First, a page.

1. Loosen the two cradle ring knobs (16, Fig. 5) and remove the cradle ring assembly from the OTA.

    2. Remove the two 3/8"-16 bolts from the top of the Declination cover casting (15, Fig. 5) and attach the cradle ring assembly using these two bolts. Firmly tighten these two bolts.

    Once attached, the cradle ring assembly may be left permanently attached to the equatorial head.

    3. Before placing the optical tube assembly into the cradle ring assembly (step 4, below), be certain that the R.A. lock lever (8, Fig. 4) and Dec. lock lever (5, Fig. 4) are firmly locked.

    4. Place the optical tube assembly (3, Fig. 4) into the cradle ring assembly (16, Fig. 4) and secure by closing the cradle ring. Tighten the two cradle ring knobs.

    5. Immediately perform the balancing procedure ("Balancing the Telescope") described below.

[ toc ] 7. Mounting the Viewfinder

Each Meade APO telescope is supplied as standard equipment with an 8x50mm straight-through viewfinder. The bracket for this viewfinder is packed separately from the finder itself, and the 6 nylon thumbscrews for collimation should be threaded into the viewfinder bracket, securing the viewfinder in the bracket. The viewfinder bracket base has been factory-mounted to the main telescope's rear cell, and will accept the viewfinder and bracket directly, allowing quick removal for storage.

[ toc ] a. Attaching the Viewfinder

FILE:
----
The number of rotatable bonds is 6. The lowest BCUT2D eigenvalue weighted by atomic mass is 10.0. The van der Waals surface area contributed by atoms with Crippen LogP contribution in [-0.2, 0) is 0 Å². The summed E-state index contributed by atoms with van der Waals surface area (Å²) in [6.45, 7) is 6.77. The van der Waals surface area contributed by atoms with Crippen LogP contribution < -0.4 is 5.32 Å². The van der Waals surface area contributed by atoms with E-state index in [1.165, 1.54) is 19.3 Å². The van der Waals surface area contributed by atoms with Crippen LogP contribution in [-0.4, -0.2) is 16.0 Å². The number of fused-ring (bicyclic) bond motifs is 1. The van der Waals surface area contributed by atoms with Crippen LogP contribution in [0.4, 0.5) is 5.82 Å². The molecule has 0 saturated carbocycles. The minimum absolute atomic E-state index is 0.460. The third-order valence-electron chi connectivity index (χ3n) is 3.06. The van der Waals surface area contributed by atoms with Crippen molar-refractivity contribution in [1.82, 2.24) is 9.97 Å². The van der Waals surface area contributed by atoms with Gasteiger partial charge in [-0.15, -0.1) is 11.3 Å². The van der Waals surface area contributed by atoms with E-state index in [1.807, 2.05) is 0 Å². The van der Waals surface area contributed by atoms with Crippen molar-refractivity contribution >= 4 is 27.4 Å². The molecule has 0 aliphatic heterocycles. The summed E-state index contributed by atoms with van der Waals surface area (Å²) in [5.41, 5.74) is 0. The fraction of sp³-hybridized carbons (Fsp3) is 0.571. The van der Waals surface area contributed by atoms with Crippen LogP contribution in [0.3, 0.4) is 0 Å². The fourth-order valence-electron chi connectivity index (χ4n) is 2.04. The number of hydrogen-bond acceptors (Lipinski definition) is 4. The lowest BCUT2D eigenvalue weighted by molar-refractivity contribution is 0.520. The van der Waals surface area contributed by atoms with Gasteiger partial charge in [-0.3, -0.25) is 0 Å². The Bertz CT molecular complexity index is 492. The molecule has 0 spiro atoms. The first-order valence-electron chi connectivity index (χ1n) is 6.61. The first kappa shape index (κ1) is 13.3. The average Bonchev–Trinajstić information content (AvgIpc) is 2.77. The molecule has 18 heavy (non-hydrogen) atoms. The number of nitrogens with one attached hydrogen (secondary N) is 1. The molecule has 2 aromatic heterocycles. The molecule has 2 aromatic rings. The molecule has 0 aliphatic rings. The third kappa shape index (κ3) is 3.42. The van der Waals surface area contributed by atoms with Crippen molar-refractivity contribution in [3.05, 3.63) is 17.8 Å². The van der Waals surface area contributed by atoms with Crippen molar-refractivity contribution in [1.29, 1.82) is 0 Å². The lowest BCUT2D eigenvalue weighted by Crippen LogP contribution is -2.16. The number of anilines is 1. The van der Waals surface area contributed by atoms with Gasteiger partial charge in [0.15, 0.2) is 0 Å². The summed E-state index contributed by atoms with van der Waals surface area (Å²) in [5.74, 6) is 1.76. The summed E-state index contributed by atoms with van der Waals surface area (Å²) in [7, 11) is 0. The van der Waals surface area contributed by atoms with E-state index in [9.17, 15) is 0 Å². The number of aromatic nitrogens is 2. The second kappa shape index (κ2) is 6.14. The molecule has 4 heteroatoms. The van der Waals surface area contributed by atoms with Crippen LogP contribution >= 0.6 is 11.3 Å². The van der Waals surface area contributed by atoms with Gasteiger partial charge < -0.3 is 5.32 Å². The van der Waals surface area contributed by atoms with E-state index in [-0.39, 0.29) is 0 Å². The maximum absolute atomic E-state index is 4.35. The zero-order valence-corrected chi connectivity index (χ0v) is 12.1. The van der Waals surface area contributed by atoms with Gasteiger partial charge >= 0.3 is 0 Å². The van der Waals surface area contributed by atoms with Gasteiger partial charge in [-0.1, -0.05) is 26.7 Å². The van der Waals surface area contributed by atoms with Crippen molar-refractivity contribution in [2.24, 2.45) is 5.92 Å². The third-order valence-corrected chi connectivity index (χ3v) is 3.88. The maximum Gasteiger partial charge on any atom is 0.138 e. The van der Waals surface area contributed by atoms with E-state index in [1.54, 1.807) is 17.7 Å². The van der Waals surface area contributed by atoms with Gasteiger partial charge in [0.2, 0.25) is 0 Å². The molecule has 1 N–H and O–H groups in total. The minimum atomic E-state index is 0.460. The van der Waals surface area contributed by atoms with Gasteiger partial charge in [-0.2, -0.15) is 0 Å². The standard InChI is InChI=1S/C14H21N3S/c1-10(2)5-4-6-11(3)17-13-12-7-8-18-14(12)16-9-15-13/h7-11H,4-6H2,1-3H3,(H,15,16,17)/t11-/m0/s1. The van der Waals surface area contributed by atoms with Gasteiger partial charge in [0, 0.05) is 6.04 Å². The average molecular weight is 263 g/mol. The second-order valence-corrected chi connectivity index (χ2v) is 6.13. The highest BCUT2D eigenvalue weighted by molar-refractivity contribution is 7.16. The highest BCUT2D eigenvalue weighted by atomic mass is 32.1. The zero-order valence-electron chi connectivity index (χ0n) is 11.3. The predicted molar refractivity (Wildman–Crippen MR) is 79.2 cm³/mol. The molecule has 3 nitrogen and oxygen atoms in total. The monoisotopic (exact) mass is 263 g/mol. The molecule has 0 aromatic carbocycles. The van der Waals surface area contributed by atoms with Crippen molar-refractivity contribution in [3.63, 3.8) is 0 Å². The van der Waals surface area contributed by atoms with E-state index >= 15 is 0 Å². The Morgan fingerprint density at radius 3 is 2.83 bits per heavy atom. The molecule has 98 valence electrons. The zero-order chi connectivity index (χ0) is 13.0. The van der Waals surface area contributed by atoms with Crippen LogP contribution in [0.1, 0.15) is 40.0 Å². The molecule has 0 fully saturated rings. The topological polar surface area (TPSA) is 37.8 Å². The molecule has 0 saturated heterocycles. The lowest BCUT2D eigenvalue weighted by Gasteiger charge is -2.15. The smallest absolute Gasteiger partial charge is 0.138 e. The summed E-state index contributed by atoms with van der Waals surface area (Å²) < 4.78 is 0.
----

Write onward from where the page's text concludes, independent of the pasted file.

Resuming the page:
To attach the viewfinder, slide the viewfinder and bracket into the base and tighten the two thumbscrews (located on the viewfinder bracket base) to a "firm feel."

WARNING: Never use set screws on any part of the optical tube assembly, except those factory supplied set screws included with the basic telescope or with optional accessories. Longer, non-standard set screws may protrude too far into the optical tube and cause serious damage to the telescope.

Figure 6: 8x50mm Viewfinder

[ toc ] b. Focusing the Viewfinder

The 8x50mm viewfinder has been factory pre-focused to infinity. Should this focusing need adjustment for your eyes, loosen the knurled collar at the objective lens-end of the viewfinder (3, Fig. 6), enabling rotation of the objective lens cell (2, Fig. 6) forward or backward for precise focusing. Then tighten down the knurled collar against the objective lens cell to lock the focus in place. Note that no focusing is possible or necessary at the eyepiece end of the viewfinder.

[ toc ] c. Collimating the Viewfinder

The viewfinder will require alignment, or collimation, with the main telescope. Using the 26mm eyepiece, point the main telescope at some easy to find land object (e.g., the top of a telephone pole or corner of a building) at least 200 yards distant. Center a well-defined object in the main telescope. Then, turn the 6 nylon collimation thumbscrews (4, Fig. 6) until the crosshairs of the viewfinder are precisely centered on the object already centered in the main telescope. With this collimation accomplished, objects located first in the wide-field viewfinder will then be centered in the main telescope's field of view.